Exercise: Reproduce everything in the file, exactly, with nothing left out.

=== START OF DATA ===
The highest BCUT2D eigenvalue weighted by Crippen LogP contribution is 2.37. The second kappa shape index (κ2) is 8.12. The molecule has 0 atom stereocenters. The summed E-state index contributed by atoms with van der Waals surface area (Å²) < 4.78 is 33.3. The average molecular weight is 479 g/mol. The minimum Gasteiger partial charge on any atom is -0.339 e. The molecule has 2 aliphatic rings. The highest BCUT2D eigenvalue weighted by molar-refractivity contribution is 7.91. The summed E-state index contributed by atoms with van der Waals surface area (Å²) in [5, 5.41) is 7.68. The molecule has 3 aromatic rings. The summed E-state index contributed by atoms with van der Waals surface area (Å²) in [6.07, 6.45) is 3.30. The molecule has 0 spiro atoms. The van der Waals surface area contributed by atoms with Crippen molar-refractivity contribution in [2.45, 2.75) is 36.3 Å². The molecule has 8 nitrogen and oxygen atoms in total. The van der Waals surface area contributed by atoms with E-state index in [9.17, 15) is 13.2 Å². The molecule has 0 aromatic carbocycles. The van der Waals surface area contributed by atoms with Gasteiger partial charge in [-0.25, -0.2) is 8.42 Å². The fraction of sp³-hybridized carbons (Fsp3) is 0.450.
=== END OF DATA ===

The highest BCUT2D eigenvalue weighted by Crippen LogP contribution is 2.37. The second kappa shape index (κ2) is 8.12. The molecule has 0 atom stereocenters. The summed E-state index contributed by atoms with van der Waals surface area (Å²) < 4.78 is 33.3. The average molecular weight is 479 g/mol. The minimum Gasteiger partial charge on any atom is -0.339 e. The molecule has 2 aliphatic rings. The highest BCUT2D eigenvalue weighted by molar-refractivity contribution is 7.91. The summed E-state index contributed by atoms with van der Waals surface area (Å²) in [5, 5.41) is 7.68. The molecule has 3 aromatic rings. The summed E-state index contributed by atoms with van der Waals surface area (Å²) in [6.07, 6.45) is 3.30. The molecule has 0 spiro atoms. The van der Waals surface area contributed by atoms with Crippen molar-refractivity contribution in [2.45, 2.75) is 36.3 Å². The molecule has 8 nitrogen and oxygen atoms in total. The van der Waals surface area contributed by atoms with E-state index in [9.17, 15) is 13.2 Å². The molecule has 0 aromatic carbocycles. The van der Waals surface area contributed by atoms with Gasteiger partial charge in [-0.25, -0.2) is 8.42 Å². The fraction of sp³-hybridized carbons (Fsp3) is 0.450.